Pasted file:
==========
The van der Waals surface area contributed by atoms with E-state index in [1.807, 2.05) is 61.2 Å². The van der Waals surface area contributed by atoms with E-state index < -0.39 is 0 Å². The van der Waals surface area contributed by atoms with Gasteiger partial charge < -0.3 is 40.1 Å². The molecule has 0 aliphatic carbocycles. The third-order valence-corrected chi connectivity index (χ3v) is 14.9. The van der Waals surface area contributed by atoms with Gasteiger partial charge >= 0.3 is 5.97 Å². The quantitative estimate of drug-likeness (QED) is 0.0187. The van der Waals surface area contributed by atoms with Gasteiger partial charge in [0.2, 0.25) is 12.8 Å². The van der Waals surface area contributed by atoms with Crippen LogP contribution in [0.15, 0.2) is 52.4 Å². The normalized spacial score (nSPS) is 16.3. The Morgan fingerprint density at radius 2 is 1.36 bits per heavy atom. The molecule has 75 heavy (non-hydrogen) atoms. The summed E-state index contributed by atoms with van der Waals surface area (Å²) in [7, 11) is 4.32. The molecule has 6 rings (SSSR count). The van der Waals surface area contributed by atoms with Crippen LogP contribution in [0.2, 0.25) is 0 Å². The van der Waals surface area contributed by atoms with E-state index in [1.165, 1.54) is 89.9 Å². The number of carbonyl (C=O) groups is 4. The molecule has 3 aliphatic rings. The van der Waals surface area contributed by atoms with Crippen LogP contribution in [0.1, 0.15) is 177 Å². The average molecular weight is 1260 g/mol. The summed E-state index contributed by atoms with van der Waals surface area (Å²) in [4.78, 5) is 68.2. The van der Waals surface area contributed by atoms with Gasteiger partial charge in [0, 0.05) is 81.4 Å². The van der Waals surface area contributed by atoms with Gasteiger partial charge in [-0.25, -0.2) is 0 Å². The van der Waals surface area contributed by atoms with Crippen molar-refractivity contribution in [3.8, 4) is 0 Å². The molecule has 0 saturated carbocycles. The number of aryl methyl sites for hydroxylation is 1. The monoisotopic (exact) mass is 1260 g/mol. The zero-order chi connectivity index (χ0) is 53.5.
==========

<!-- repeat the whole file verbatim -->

The van der Waals surface area contributed by atoms with E-state index in [1.807, 2.05) is 61.2 Å². The van der Waals surface area contributed by atoms with E-state index < -0.39 is 0 Å². The van der Waals surface area contributed by atoms with Gasteiger partial charge < -0.3 is 40.1 Å². The molecule has 0 aliphatic carbocycles. The third-order valence-corrected chi connectivity index (χ3v) is 14.9. The van der Waals surface area contributed by atoms with Gasteiger partial charge >= 0.3 is 5.97 Å². The quantitative estimate of drug-likeness (QED) is 0.0187. The van der Waals surface area contributed by atoms with Gasteiger partial charge in [0.2, 0.25) is 12.8 Å². The van der Waals surface area contributed by atoms with Crippen LogP contribution in [0.15, 0.2) is 52.4 Å². The normalized spacial score (nSPS) is 16.3. The Morgan fingerprint density at radius 2 is 1.36 bits per heavy atom. The molecule has 75 heavy (non-hydrogen) atoms. The summed E-state index contributed by atoms with van der Waals surface area (Å²) in [7, 11) is 4.32. The molecule has 6 rings (SSSR count). The van der Waals surface area contributed by atoms with Crippen LogP contribution in [0.2, 0.25) is 0 Å². The van der Waals surface area contributed by atoms with E-state index in [1.165, 1.54) is 89.9 Å². The number of carbonyl (C=O) groups is 4. The molecule has 3 aliphatic rings. The van der Waals surface area contributed by atoms with Crippen LogP contribution in [0.1, 0.15) is 177 Å². The average molecular weight is 1260 g/mol. The summed E-state index contributed by atoms with van der Waals surface area (Å²) in [4.78, 5) is 68.2. The van der Waals surface area contributed by atoms with Gasteiger partial charge in [0, 0.05) is 81.4 Å². The van der Waals surface area contributed by atoms with Gasteiger partial charge in [-0.25, -0.2) is 0 Å². The van der Waals surface area contributed by atoms with Crippen molar-refractivity contribution in [3.8, 4) is 0 Å². The molecule has 0 saturated carbocycles. The number of aryl methyl sites for hydroxylation is 1. The monoisotopic (exact) mass is 1260 g/mol. The zero-order chi connectivity index (χ0) is 53.5.